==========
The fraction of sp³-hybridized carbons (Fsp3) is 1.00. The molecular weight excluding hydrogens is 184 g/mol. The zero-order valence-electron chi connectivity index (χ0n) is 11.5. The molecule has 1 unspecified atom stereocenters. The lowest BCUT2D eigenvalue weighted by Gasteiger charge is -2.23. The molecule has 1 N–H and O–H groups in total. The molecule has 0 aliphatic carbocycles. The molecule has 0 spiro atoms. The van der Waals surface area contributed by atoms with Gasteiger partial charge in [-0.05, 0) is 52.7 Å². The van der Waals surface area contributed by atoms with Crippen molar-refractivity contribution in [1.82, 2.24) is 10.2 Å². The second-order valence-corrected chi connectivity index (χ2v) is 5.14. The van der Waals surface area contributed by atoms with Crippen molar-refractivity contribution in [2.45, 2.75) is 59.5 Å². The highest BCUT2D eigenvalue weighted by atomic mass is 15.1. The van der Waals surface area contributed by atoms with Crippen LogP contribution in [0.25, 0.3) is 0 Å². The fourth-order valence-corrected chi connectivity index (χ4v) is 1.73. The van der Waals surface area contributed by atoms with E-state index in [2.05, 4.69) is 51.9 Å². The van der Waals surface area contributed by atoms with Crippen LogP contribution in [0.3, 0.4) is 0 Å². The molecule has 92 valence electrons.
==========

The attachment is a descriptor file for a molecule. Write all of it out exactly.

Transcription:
The fraction of sp³-hybridized carbons (Fsp3) is 1.00. The molecular weight excluding hydrogens is 184 g/mol. The zero-order valence-electron chi connectivity index (χ0n) is 11.5. The molecule has 1 unspecified atom stereocenters. The lowest BCUT2D eigenvalue weighted by Gasteiger charge is -2.23. The molecule has 1 N–H and O–H groups in total. The molecule has 0 aliphatic carbocycles. The molecule has 0 spiro atoms. The van der Waals surface area contributed by atoms with Gasteiger partial charge in [-0.05, 0) is 52.7 Å². The van der Waals surface area contributed by atoms with Crippen molar-refractivity contribution in [1.82, 2.24) is 10.2 Å². The second-order valence-corrected chi connectivity index (χ2v) is 5.14. The van der Waals surface area contributed by atoms with Crippen molar-refractivity contribution in [2.45, 2.75) is 59.5 Å². The highest BCUT2D eigenvalue weighted by atomic mass is 15.1. The van der Waals surface area contributed by atoms with Crippen LogP contribution in [0.25, 0.3) is 0 Å². The fourth-order valence-corrected chi connectivity index (χ4v) is 1.73. The van der Waals surface area contributed by atoms with E-state index in [2.05, 4.69) is 51.9 Å². The van der Waals surface area contributed by atoms with Crippen LogP contribution in [0.3, 0.4) is 0 Å². The molecule has 92 valence electrons.